by Steve Lopez

I'm getting a truckload of calls and e-mails regarding the new features of ChessBase 8. Unfortunately, as of this writing (August 17), I have no information. I'm hopeful that when I return to work on August 28, I'll have some info for you. In the meantime, please check ChessBase GmbH's site at www.chessbase.com and the ChessBase USA site at www.chessbaseusa.com -- the latest information will be posted there as soon as it's available (if it's not up already -- I'm on vacation the week of the 21st, so you'll likely see the info before I do).


by Steve Lopez

I've received a few e-mails from folks who tell me that the introductory text links don't work in George Renko's Intensive Tactics Course CD. This is due to a new feature that was implemented in ChessBase and Fritz that may not appear in the version of the program you're using to view the CD. A new hypertext feature was added to enable links to databases in other folders. For some reason, the links appear in some people's software but not in others.

There's a pretty easy workaround if you don't see the green database links in the introductory text. First, pop the CD in your computer's drive, and then start ChessBase or the ChessBase Reader (we'll get to Fritz in a minute). In the Database window, double-click on the icon for your CD drive:

Once you've clicked on this icon, another window will open that looks like this:

You'll see five folders in this window. You can forget about three of them right away. "Engines" and "Messages" are subfolders of the ChessBase Reader program, while "Texts" contains the introductory texts for the Intensive Tactics Course. You've already seen these, so you can just bypass them.

Instead, you want to look at the other two folders. The first is called "1. Direct Hit Methods" (which will likely appear in abbreviated form) and the second is "2. Support Methods". Each of these folders contains databases of tactical positions.

Let's double-click on the folder "1. Direct Hit Methods" and see what we get:

We find that Direct Hit Methods is further subdivided into three folders: "1. Win", "2. Draw", and "3. Exercises". The names are fairly self-explanatory: the first folder deals with winning tactics, the second with drawing tactics (salvaging a draw in a losing position), and the third contains various timed training questions that you'll use later to test your tactical knowldge when you're not given the theme in advance.

Let's do these in numerical order. We'll double-click on "1. Win" and see what we get:

Ahhhhhhhhh -- here we go! Now we find the databases! Twenty-three of these bad boys, in fact, all categorized by tactical theme. Since one of the guiding principles of my life is "KISS" -- Keep It Simple, Stupid -- I opted to do the CD in numerical order. I just double-clicked on "1. Checkmate" to get the game list for that database, double-clicked on the first game in the list to load the first test question, and off I went on my tactical odyssey.

That's my personal recommendation to you for using this CD -- do the thing in numerical order. Start with the folder "1. Direct Hit Methods", go to "1.Win", and then do the positions in the 23 databases in numerical order, starting with "1. Checkmate", then "2. Double Attack", then "3. Simultaneous Attack", and so on. Once you've finished with these 23 databases, go to the folder "2. Draw" and do those databases in order, and so on. Once you've finished with the folder "1. Direct Hit Methods", you can move on to "2. Support Methods". And by the time you've finished all 4000 positions, it's be a couple of years from now and we'll likely have a new tactics CD available by then.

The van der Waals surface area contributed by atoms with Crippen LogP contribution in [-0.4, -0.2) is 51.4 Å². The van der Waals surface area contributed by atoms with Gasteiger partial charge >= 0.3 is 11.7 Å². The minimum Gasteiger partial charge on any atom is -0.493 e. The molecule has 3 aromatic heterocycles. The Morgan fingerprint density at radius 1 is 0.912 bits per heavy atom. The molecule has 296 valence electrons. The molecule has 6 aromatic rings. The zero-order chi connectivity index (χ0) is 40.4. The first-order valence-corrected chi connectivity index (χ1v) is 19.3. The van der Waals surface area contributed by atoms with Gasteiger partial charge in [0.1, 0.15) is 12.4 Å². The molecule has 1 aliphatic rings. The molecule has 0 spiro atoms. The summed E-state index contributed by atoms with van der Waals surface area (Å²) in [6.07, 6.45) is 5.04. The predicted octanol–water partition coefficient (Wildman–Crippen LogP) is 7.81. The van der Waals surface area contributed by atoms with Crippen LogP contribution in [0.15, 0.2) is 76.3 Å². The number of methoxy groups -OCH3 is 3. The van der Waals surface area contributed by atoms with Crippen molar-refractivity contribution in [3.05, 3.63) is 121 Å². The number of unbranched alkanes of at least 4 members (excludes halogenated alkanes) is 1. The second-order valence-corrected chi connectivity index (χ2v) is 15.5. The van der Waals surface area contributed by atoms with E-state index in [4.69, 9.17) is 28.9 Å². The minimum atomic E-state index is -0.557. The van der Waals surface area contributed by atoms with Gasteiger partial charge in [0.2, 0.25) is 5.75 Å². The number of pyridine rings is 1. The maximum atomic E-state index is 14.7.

As discussed in a previous T-Notes, I "bookmark" games the low-tech way: I write the game number down on a piece of paper and put it back in the jewel case along with the CD. I seldom complete an entire database of positions in one sitting, so this helps me remember where I left off in a database.

For you Fritz6 fanatics, it's easy to do the same thing. Just put the CD in the drive, click the File menu, select "Open", and then "Database" from the submenu. This opens up the database window, where you'll again go to the File menu, select "Open", then "Database", and you'll see something resembling the following window:

If you've owned a computer for longer than a week and you just now said "Ooooo, what's this?" or "What's this do?", go to the back of the class. I'm serious. This is the Windows File Select Dialogue -- everyone (and I mean everyone) who owns a Windows 95 or Windows 98 machine absolutely positively without any exceptions needs to know what this is and how to use it. Period.

If you don't know how to use this window and you can't find the instructions in your Windows help file (that's the Windows help file, not the Fritz help file), get yourself a basic book on whichever flavor of Windows you're running; this dialogue will likely be covered somewhere in the first two or three chapters. You'll thank me later -- dang near every Windows program known to mankind uses this box in some form or other and you'll see this little baby popping up again and again in your travels on your computer.

However, for the Fritz user who already knows how to use this dialogue, you just go to your CD drive (as I did in the above graphic) and you'll see the same folders we discussed in the section for ChessBase users. Just follow the same sequence of folders previously discussed and you'll be solving tactics problems in no time.

Until next week, have fun!

You can e-mail me with your comments, suggestions, and analysis for Electronic T-Notes. If you love gambits and sacrificial play, stop by my Chess Kamikaze Home Page and the Yahoo Chess Kamikazes Club.